- Disabilities of one or both lower extremities
- Disabilities of common origin or a single accident
- Multiple injuries incurred in action
- Multiple disabilities incurred as a prisoner of war
Veterans who don’t meet the schedular criteria above can sometimes apply for extra-schedular TDIU. The VA has decided that if a veteran’s situation is so unique that they are both unable to work and unable to obtain ratings higher than the schedular threshold, the rating board will submit the question to the Director of Compensation Services.
The rating board will provide the Director with information on the veteran’s disabilities, employment history, educational and vocational training, and other relevant factors. The Director then determines whether the rating board should review and make a determination of the claim for TDIU.
Unemployability: VA Requirements
There are three primary considerations for being unemployable for TDIU purposes. The veteran could be considered unemployable if any of the following conditions are met.
- Whether the veteran can obtain employment. If something about a disability picture prevents a veteran from being hired in the first place, they may be considered unemployable.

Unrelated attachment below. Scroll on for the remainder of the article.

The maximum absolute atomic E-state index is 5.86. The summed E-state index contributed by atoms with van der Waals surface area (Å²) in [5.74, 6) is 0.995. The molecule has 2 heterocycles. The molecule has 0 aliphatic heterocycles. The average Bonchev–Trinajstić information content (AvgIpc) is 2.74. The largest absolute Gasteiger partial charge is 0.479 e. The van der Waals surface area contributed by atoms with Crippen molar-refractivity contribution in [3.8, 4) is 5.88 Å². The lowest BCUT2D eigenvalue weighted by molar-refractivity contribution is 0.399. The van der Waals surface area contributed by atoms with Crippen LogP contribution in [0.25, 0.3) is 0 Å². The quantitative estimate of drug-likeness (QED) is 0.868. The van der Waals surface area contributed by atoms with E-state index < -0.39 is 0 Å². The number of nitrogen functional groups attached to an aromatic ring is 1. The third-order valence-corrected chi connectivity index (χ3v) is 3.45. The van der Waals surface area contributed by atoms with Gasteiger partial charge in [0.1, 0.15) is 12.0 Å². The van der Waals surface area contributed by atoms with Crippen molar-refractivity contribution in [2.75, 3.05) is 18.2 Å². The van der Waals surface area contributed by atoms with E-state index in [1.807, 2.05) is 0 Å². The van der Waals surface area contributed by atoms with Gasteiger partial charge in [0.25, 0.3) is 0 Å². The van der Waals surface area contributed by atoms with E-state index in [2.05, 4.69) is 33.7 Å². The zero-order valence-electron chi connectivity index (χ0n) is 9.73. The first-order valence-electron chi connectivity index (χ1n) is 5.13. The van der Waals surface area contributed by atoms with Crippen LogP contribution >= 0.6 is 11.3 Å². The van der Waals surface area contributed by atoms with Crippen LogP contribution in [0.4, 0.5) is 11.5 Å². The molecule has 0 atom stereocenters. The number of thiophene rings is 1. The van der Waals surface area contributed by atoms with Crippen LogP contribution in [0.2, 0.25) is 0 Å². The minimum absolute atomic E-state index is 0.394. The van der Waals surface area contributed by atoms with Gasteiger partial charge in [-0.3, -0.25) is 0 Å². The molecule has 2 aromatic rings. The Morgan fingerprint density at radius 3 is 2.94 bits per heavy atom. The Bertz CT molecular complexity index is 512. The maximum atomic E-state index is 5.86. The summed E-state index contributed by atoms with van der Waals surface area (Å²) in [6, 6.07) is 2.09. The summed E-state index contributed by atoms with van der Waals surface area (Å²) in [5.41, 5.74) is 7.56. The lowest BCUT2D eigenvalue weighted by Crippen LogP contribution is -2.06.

- Whether the veteran can maintain employment. Even if a veteran can get hired with their disability, if they keep losing jobs because of it, that counts as being unemployable.
- Whether the employment is gainful. The job or jobs must provide a living wage.
Additionally, if the veteran works in a “sheltered” environment, where they receive accommodations that most people wouldn’t, they may still be considered unemployable. Part-time work and jobs that do not pay enough to live above the poverty line are also not considered gainful employment.